Some countries, such as India, South Africa or Thailand, have very different infectious disease-related epidemiology to Europe and North America. Exposure to diseases without having built up natural immunity can be a hazard for weakened individuals, specifically with respect to gastrointestinal diseases (e.g. Hepatitis A, amoebic dysentery, paratyphoid) which could weaken progress and expose the patient to mosquito-transmitted diseases, influenza, and tuberculosis. However, because in poor tropical nations diseases run the gamut, doctors seem to be more open to the possibility of considering any infectious disease, including HIV, TB, and typhoid, while there are cases in the West where patients were consistently misdiagnosed for years because such diseases are perceived to be "rare" in the West.
The quality of post-operative care can also vary dramatically, depending on the hospital and country, and may be different from U.S. or European standards. Also, traveling long distances soon after surgery can increase the risk of complications. Long flights and decreased mobility associated with window seats can predispose one towards developing deep vein thrombosis and potentially a pulmonary embolism. Other vacation activities can be problematic as well -- for example, scars may become darker and more noticeable if they sunburn while healing.
Also, health facilities treating medical tourists may lack an adequate complaints policy to deal appropriately and fairly with complaints made by dissatisfied patients.
Differences in healthcare provider standards around the world have been recognised by the World Health Organization, and in 2004 it launched the World Alliance for Patient Safety. This body assists hospitals and government around the world in setting patient safety policy and practices that can become particularly relevant when providing medical tourism services.
If there are complications, the patient may need to stay in the foreign country for longer than planned or if they have returned home, will not have easy access for follow up care.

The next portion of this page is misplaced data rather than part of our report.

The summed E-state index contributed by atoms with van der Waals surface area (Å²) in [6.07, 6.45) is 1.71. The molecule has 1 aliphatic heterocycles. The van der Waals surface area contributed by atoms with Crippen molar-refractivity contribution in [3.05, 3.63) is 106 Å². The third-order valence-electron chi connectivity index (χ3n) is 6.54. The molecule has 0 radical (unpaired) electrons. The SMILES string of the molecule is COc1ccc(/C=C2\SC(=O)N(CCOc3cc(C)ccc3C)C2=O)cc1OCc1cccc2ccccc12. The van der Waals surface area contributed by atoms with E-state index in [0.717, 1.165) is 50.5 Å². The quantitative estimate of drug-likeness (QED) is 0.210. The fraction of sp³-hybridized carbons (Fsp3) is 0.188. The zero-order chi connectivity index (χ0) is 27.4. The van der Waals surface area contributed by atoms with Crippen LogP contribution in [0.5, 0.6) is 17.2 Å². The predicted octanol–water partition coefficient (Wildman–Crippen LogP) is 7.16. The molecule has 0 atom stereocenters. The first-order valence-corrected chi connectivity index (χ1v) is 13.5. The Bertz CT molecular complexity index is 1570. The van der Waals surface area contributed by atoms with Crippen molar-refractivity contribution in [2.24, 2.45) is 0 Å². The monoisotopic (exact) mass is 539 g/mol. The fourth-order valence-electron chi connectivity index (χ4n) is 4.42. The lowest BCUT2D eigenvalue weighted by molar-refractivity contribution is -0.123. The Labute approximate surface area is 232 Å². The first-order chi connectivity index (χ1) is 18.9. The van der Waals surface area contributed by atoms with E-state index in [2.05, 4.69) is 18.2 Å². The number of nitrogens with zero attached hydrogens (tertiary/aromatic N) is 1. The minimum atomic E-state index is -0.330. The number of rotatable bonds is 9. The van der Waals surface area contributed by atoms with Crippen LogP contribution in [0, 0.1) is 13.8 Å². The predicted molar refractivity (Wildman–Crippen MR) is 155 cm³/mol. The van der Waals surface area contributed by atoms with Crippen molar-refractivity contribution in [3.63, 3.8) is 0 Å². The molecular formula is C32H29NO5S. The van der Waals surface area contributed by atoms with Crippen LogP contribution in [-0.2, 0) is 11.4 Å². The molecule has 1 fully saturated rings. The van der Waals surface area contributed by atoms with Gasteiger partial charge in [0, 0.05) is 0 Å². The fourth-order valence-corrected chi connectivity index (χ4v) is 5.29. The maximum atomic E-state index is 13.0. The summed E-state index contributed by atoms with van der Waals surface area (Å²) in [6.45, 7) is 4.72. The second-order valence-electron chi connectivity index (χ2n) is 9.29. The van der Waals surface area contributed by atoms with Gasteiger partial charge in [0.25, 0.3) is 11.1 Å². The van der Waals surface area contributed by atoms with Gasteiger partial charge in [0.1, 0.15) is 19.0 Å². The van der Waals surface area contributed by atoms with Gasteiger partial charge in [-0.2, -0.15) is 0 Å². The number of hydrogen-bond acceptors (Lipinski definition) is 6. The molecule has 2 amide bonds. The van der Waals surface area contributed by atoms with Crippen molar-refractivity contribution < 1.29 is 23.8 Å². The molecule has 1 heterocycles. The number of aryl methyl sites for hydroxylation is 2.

Legally speaking, receiving medical care abroad may subject medical tourists to unfamiliar legal issues. The limited nature of litigation in various countries is one reason for the lower cost of care overseas. While some countries currently presenting themselves as attractive medical tourism destinations provide some form of legal remedies for medical malpractice, these legal avenues may be unappealing to the medical tourist. Should problems arise, patients might not be covered by adequate personal insurance or might be unable to seek compensation via malpractice lawsuits. Hospitals and/or doctors in some countries may be unable to pay the financial damages awarded by a court to a patient who has sued them, owing to the hospital and/or the doctor not possessing appropriate insurance cover and/or medical indemnity.
(Remember how Kanye's mother died? Let me remind you: she died from complications as a result of surgery that she had in Brazil.)
There can be major ethical issues around medical tourism. For example, the illegal purchase of organs and tissues for transplantation had been alleged in countries such as India and China prior to 2007. The Declaration of Istanbul distinguishes between ethically problematic "transplant tourism" and "travel for transplantation".
Medical tourism may raise broader ethical issues for the countries in which it is promoted. For example in India, some argue that a "policy of 'medical tourism for the classes and health missions for the masses' will lead to a deepening of the inequities" already embedded in the health care system.